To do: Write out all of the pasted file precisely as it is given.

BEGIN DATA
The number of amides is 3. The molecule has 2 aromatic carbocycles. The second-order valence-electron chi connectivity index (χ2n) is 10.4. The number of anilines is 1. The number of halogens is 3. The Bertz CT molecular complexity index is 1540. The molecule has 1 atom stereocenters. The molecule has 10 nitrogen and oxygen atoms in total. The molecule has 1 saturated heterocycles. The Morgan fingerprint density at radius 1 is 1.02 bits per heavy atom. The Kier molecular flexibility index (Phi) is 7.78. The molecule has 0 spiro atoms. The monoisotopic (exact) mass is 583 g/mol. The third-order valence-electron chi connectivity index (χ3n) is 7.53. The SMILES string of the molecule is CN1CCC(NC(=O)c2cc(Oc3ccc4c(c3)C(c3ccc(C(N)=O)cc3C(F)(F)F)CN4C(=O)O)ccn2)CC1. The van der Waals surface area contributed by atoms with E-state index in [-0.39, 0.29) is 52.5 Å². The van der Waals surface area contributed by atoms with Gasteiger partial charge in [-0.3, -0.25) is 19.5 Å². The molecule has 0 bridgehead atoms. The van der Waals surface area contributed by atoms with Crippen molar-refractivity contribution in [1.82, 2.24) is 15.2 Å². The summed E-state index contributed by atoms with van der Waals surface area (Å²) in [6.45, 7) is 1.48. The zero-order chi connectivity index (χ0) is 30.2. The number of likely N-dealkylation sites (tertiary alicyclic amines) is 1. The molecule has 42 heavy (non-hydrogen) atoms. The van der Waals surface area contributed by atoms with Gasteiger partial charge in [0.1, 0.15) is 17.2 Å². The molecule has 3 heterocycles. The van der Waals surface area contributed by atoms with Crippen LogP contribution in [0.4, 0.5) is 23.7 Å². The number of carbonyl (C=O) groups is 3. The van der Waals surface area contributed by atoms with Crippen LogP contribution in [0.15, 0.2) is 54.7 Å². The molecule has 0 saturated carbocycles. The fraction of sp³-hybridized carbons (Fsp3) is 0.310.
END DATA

The number of amides is 3. The molecule has 2 aromatic carbocycles. The second-order valence-electron chi connectivity index (χ2n) is 10.4. The number of anilines is 1. The number of halogens is 3. The Bertz CT molecular complexity index is 1540. The molecule has 1 atom stereocenters. The molecule has 10 nitrogen and oxygen atoms in total. The molecule has 1 saturated heterocycles. The Morgan fingerprint density at radius 1 is 1.02 bits per heavy atom. The Kier molecular flexibility index (Phi) is 7.78. The molecule has 0 spiro atoms. The monoisotopic (exact) mass is 583 g/mol. The third-order valence-electron chi connectivity index (χ3n) is 7.53. The SMILES string of the molecule is CN1CCC(NC(=O)c2cc(Oc3ccc4c(c3)C(c3ccc(C(N)=O)cc3C(F)(F)F)CN4C(=O)O)ccn2)CC1. The van der Waals surface area contributed by atoms with E-state index in [-0.39, 0.29) is 52.5 Å². The van der Waals surface area contributed by atoms with Gasteiger partial charge in [-0.3, -0.25) is 19.5 Å². The molecule has 0 bridgehead atoms. The van der Waals surface area contributed by atoms with Crippen molar-refractivity contribution in [1.82, 2.24) is 15.2 Å². The summed E-state index contributed by atoms with van der Waals surface area (Å²) in [6.45, 7) is 1.48. The zero-order chi connectivity index (χ0) is 30.2. The number of likely N-dealkylation sites (tertiary alicyclic amines) is 1. The molecule has 42 heavy (non-hydrogen) atoms. The van der Waals surface area contributed by atoms with Gasteiger partial charge in [0.1, 0.15) is 17.2 Å². The molecule has 3 heterocycles. The van der Waals surface area contributed by atoms with Crippen LogP contribution in [0.4, 0.5) is 23.7 Å². The number of carbonyl (C=O) groups is 3. The van der Waals surface area contributed by atoms with Crippen LogP contribution in [0.15, 0.2) is 54.7 Å². The molecule has 0 saturated carbocycles. The fraction of sp³-hybridized carbons (Fsp3) is 0.310.